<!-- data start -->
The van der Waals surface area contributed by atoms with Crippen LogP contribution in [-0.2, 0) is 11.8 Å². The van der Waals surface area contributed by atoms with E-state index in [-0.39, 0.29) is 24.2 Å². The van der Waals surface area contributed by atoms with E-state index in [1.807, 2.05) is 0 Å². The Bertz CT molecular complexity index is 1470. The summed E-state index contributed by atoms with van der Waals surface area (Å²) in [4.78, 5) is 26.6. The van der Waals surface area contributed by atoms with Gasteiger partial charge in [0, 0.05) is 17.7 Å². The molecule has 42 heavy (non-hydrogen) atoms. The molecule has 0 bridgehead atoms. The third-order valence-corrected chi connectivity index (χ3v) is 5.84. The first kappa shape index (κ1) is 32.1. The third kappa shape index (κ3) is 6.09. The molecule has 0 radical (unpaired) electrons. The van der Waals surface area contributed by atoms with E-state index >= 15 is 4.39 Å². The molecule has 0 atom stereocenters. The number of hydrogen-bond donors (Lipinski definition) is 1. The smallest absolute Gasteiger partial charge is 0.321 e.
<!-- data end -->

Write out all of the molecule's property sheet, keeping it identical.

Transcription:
The van der Waals surface area contributed by atoms with Crippen LogP contribution in [-0.2, 0) is 11.8 Å². The van der Waals surface area contributed by atoms with E-state index in [-0.39, 0.29) is 24.2 Å². The van der Waals surface area contributed by atoms with E-state index in [1.807, 2.05) is 0 Å². The Bertz CT molecular complexity index is 1470. The summed E-state index contributed by atoms with van der Waals surface area (Å²) in [4.78, 5) is 26.6. The van der Waals surface area contributed by atoms with Gasteiger partial charge in [0, 0.05) is 17.7 Å². The molecule has 42 heavy (non-hydrogen) atoms. The molecule has 0 bridgehead atoms. The third-order valence-corrected chi connectivity index (χ3v) is 5.84. The first kappa shape index (κ1) is 32.1. The third kappa shape index (κ3) is 6.09. The molecule has 0 radical (unpaired) electrons. The van der Waals surface area contributed by atoms with E-state index >= 15 is 4.39 Å². The molecule has 0 atom stereocenters. The number of hydrogen-bond donors (Lipinski definition) is 1. The smallest absolute Gasteiger partial charge is 0.321 e.